The key here is God’s desire for a willing heart, not just the stuff the people could give. None of it was to be given under compulsion or grudgingly.

And then the specifics of the tabernacle — precise measurements, exact numbers of items, details of arrangements. In fact, God told Moses, “You shall erect the tabernacle according to its plan which you have been shown in the mountain.”

No telling if the existence of this perfect model or heavenly tabernacle which the earthly one copied was a singular object or not. Could it be that other “Perfects” or archetypes exist, as Plato’s theory of forms suggested?

Be that as it may, God cared deeply that the tabernacle constructed under Moses’s oversight would be like the heavenly one. This does not sound like a God of mystery to me.

Why would He go to such lengths to reveal a structure built for His worship but hold Himself apart and unknowable? In fact, He did the opposite. It was only when the people trembled at His voice and begged Moses to act as the intermediary for them that God restricted His communication. And still He gave the people His Shekinah glory — His holy presence in cloud and in fire.

Yes, this was a period of law giving and prescriptive instruction, and still God’s grace shines bright.

Published in: on August 15, 2011 at 6:44 pm  Comments (3)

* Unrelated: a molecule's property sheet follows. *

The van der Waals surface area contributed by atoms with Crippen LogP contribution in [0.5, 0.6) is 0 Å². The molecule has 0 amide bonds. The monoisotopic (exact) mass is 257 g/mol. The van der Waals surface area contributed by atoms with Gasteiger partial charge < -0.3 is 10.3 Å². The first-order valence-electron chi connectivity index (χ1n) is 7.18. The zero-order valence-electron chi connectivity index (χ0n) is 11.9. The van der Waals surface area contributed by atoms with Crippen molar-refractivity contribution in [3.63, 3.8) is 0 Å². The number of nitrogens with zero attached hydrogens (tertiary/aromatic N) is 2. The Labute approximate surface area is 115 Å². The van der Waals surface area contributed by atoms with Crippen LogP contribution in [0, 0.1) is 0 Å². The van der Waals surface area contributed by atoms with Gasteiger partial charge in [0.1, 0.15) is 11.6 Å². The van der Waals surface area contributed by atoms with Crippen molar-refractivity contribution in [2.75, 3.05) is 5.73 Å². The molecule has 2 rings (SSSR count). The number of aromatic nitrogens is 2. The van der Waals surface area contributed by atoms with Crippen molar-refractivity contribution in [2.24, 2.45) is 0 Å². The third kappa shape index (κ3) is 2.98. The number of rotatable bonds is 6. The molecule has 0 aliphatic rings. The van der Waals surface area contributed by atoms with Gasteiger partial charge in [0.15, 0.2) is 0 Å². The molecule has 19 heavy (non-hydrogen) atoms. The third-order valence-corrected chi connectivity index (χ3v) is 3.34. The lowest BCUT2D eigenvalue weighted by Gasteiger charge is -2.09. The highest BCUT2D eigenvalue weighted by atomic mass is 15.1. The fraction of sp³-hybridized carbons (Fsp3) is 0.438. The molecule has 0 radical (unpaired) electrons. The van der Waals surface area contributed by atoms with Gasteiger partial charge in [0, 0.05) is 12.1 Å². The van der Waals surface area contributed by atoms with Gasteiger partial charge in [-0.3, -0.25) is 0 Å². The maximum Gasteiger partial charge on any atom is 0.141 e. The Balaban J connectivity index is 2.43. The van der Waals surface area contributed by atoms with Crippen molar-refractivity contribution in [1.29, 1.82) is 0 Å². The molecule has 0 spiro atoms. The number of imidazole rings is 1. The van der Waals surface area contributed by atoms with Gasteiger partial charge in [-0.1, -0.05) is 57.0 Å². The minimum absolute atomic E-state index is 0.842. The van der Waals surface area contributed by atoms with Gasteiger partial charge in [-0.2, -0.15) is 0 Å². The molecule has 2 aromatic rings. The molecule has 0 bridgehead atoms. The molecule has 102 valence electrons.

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Grace Works Versus Law Works


The guy was rich, filthy rich. The filthy part was a result of his underhanded schemes and his willingness to step on or over anyone he needed to in his pursuit of wealth. Then one day, He found Christ — or more accurately, Christ found him. Because of his relationship with the living God, he promised to give away half his possessions to the poor and to repay the people he’d cheated, adding four times the amount to the total.

He was a changed man.

The guy, by the way, was Zaccheus (see Luke 19:1-10), and no one compelled him to dispose of his wealth or make retribution to those he’d cheated. Even if he’d gone by Jewish law, he would only have had to repay what he stole plus twenty percent.

Zaccheus’s extravagant promises directly connected to the grace he received. In other words, grace in his life resulted in going above and beyond the law.

That was true of the good slave in the parable Jesus told right after his encounter with Zaccheus. The guy in the story went above and beyond, investing the money entrusted to him and bringing a tenfold yield. He’s the one Jesus praised.